LAWRENCEVILLE - It's happened to all drivers at one time or another - you're cruising along in the left lane and an aggressive driver behind your vehicle wants to pass. To tell you "get out of my way" nonverbally, the vehicle in your rearview mirror rides your bumper until you decide to change lanes. The only problem is there's a tractor-trailer truck to your right potentially carrying 80,000 pounds of freight.
So in order to pass the big rig, you put the pedal to the metal and then make a quick lane change, in essence cutting off the truck you just passed while at the same time keeping the car behind you from delivering an obscene gesture.
The aggressive driver riding your tail and the quick lane change you made to get in front of the semi is exactly what Georgia's Department of Public Safety and the Federal Motor Carrier Safety Administration is trying to change this week on Interstate 985 and 85 corridors in Gwinnett, Barrow and Jackson counties. Part of Georgia's Targeting Aggressive Cars and Trucks program, the campaign's overall goal is to get drivers to leave more space around big trucks, which in turn will lead to fewer accidents and fewer traffic delays on the highways.
"We need to increase the awareness," department spokesman Lt. Colonel Frederick Snellings Jr said. "Commercial vehicle crashes with passenger vehicles in Georgia accounted for 15 percent of Georgia highway fatalities in 2004. And the majority of the crashes are caused because of a driver mistake made by the passenger vehicle."
Snellings said the program has already had success on Interstate 75 in Bartow County and along Interstate 95 in Chatham County and that all drivers on Interstate 85 and 985 should expect an increased police presence this week. He also said the goal of the participating police departments was not only to enforce existing laws through writing citations, but to educate drivers about the dangers they might have posed while driving aggressively. Snellings said that of the 15 percent of drivers who perish in crashes, nearly 90 percent of the fatalities come from the passenger vehicle.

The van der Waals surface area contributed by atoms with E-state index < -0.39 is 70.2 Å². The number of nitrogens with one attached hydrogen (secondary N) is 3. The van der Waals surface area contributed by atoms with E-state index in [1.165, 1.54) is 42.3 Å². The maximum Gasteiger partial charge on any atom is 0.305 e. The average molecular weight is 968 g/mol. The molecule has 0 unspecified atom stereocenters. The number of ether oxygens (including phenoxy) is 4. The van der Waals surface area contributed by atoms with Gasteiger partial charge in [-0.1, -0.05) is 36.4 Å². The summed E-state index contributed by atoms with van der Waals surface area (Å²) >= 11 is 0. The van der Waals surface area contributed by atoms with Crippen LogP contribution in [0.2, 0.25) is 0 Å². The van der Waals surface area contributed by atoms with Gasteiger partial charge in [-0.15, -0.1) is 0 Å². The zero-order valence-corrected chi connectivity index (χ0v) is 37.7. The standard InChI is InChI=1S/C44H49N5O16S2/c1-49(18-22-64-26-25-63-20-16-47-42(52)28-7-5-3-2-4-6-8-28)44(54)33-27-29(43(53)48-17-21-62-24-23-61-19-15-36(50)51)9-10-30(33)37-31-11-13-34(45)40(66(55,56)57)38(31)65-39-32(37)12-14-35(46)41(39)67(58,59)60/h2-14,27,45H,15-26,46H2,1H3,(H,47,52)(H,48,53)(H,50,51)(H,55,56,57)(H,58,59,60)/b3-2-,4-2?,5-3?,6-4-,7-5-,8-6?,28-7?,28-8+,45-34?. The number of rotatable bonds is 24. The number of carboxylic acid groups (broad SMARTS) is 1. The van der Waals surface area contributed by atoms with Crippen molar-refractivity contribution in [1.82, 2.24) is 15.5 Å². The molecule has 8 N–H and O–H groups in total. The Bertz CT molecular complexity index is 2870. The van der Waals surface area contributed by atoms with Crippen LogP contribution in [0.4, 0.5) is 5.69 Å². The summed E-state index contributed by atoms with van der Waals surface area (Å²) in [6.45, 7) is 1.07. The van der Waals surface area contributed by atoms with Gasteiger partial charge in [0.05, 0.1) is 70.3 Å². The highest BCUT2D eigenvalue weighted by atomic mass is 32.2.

According to Lawrenceville's Steve Jones, a big rig driver and now a trainer for Southeastern Freight Lines, the educational portion of the campaign is extremely important for passenger vehicle drivers.
"If you've never driven a truck before you just don't understand our perspective," Jones said.
He said passenger vehicle mistakes usually involve driving in one of the truck's many blind spots or too closely to the commercial vehicle. He said a good truck driver is constantly checking one of its six available mirrors and that because of this, they can't see everything all the time.
"We're always trying to anticipate what everyone's going to do," he said. "But sometimes all we can see is shadows."
Jones said passenger vehicles should allow 40 to50 feet of space between their vehicle and the truck if possible. He said when passenger vehicles cut trucks off, they increase their chances at being rammed in the back if the truck has to stop suddenly. He said if the truck is top heavy, the truck runs the risks of tipping over from a sudden stop. Jones said all the weight trucks haul makes it very difficult for them to stop and maneuver.
Jones also said the last thing truck drivers want is to take chances which might potentially cause an accident.
"Driving is their livelihood," he said. "I'm always telling drivers 'don't take chances' because eventually they run out."